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Back to school asthma and what you can do about it


Boy uses asthma inhalerYou may think that back to school is all about new shoes, pencils and glue sticks. However, if you have a child with asthma or prone to wheezing, it may also be about worsening asthma symptoms.

Researchers around the world – including United States, Canada, and the United Kingdom have found a rise in children’s asthma attacks when they return back to school after the holiday period.

This phenomenon, also known as back to school asthma, results each year in a surge of hospitalisations during the first few weeks of a school term — with asthma admissions tripling in children aged 5 to 14.

What causes back to school asthma?

The cause of back to school asthma is not fully understood; however, one cause may be that children get out of routine with their medication during the long summer holidays.

Another cause may be a new batch of viruses passed around by classmates. As children are mixing together a lot more during school terms than during school holidays, it makes sense they pass around these bugs more easily.

One particular virus that may cause an asthma attack is rhinovirus –- the common cold virus. A recent study showed that rhinovirus infection significantly worsened asthma symptoms in children aged 5 to 12 years.

In this study, researchers asked 67 children with asthma to collect their nasal mucus twice a week for about 10 weeks. They also asked them to record their asthma and cold symptoms.

After analysing all the data and 1232 nasal mucus samples, the scientists found that asthmatic children infected with rhinovirus had an increased risk of worsened day-to-day asthma symptoms.

How can you prevent back to school asthma?

About 10 per cent of Australian children have asthma. However, Asthma Australia has recently created a useful resource to help prevent asthma attacks this season.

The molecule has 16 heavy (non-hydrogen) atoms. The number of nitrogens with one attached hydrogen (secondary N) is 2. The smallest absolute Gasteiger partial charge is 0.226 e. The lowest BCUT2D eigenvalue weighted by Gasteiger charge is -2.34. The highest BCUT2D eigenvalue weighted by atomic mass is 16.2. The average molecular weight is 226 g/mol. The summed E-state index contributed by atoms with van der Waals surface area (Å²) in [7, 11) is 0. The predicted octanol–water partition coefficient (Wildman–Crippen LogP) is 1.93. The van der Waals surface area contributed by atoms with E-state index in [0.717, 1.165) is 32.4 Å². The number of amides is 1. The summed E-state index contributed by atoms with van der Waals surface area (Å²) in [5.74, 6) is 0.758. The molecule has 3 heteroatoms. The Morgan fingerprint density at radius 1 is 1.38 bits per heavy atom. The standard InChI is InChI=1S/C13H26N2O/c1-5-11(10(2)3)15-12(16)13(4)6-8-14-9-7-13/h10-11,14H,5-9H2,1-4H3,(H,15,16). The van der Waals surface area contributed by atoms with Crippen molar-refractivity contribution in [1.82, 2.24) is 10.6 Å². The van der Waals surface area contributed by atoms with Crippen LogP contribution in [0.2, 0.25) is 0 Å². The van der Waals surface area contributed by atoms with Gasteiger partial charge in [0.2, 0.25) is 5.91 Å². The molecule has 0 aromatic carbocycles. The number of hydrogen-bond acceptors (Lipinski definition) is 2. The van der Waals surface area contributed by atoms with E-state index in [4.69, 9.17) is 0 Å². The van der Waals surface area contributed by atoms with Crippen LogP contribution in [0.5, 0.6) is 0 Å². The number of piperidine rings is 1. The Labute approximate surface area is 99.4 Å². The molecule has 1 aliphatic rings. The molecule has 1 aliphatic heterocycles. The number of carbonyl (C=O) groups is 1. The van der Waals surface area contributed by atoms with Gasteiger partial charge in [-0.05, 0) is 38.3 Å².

This back to school asthma checklist describes, for example, to:

  • Review and update your child’s asthma plan with your GP
  • Ensure medications are up to date and clearly labelled with your child’s name
  • Talk to school staff about your child’s asthma, asthma plan, and their triggers, symptoms and medication

A child’s asthma attack may also be prevented by limiting the spread of rhinoviruses around the home and school. For example, by using good hand hygiene. Teach children to wash their hands frequently with soap and water or use an alcohol-based hand rub –- particularly after sneezing and coughing.

Armed with this knowledge, back to school doesn’t have to mean a hospital trip.

1. Wisniewski et al. (2016) A comparison of seasonal trends in asthma exacerbations among children from geographic regions with different climates. Allergy and Asthma Proceedings, 37 (6): 475-481.
2. Johnston et al. (2006) The September epidemic of asthma hospitalization: School children as disease vectors. Journal of Allergy and Clinical Immunology, 117(3): 557–562.
3. Johnston & Sears (2006) The epidemiology of asthma exacerbations. Thorax, 61(8): 722–728.
4. Lincoln et al. (2006) Childhood asthma and return to school in Sydney, Australia. Public Health, 120 (9): 854-862.
5. Tovey et al. (2015) Rhinoviruses significantly affect day-to-day respiratory symptoms of children with asthma. Journal of Allergy and Clinical Immunology, 135(3):663-669.e12.

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